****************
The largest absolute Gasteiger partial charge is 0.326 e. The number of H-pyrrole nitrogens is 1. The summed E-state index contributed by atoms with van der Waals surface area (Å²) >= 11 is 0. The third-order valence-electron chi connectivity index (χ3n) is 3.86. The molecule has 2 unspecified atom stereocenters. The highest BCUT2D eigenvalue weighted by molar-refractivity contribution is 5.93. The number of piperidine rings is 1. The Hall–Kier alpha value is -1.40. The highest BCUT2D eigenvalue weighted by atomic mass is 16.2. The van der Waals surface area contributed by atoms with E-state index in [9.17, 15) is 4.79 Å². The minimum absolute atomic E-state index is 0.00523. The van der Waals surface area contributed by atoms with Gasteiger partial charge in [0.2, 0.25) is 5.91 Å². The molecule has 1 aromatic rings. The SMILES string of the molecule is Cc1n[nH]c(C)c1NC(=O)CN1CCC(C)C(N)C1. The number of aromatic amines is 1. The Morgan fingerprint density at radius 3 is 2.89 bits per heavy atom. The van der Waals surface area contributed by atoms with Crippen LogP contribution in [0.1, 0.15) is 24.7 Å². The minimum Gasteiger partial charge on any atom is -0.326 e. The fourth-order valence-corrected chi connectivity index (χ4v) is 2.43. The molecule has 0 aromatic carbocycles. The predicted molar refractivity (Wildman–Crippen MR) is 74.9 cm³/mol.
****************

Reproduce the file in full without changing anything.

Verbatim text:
The largest absolute Gasteiger partial charge is 0.326 e. The number of H-pyrrole nitrogens is 1. The summed E-state index contributed by atoms with van der Waals surface area (Å²) >= 11 is 0. The third-order valence-electron chi connectivity index (χ3n) is 3.86. The molecule has 2 unspecified atom stereocenters. The highest BCUT2D eigenvalue weighted by molar-refractivity contribution is 5.93. The number of piperidine rings is 1. The Hall–Kier alpha value is -1.40. The highest BCUT2D eigenvalue weighted by atomic mass is 16.2. The van der Waals surface area contributed by atoms with E-state index in [9.17, 15) is 4.79 Å². The minimum absolute atomic E-state index is 0.00523. The van der Waals surface area contributed by atoms with Gasteiger partial charge in [0.2, 0.25) is 5.91 Å². The molecule has 1 aromatic rings. The SMILES string of the molecule is Cc1n[nH]c(C)c1NC(=O)CN1CCC(C)C(N)C1. The number of aromatic amines is 1. The Morgan fingerprint density at radius 3 is 2.89 bits per heavy atom. The van der Waals surface area contributed by atoms with Crippen LogP contribution in [0.1, 0.15) is 24.7 Å². The minimum Gasteiger partial charge on any atom is -0.326 e. The fourth-order valence-corrected chi connectivity index (χ4v) is 2.43. The molecule has 0 aromatic carbocycles. The predicted molar refractivity (Wildman–Crippen MR) is 74.9 cm³/mol.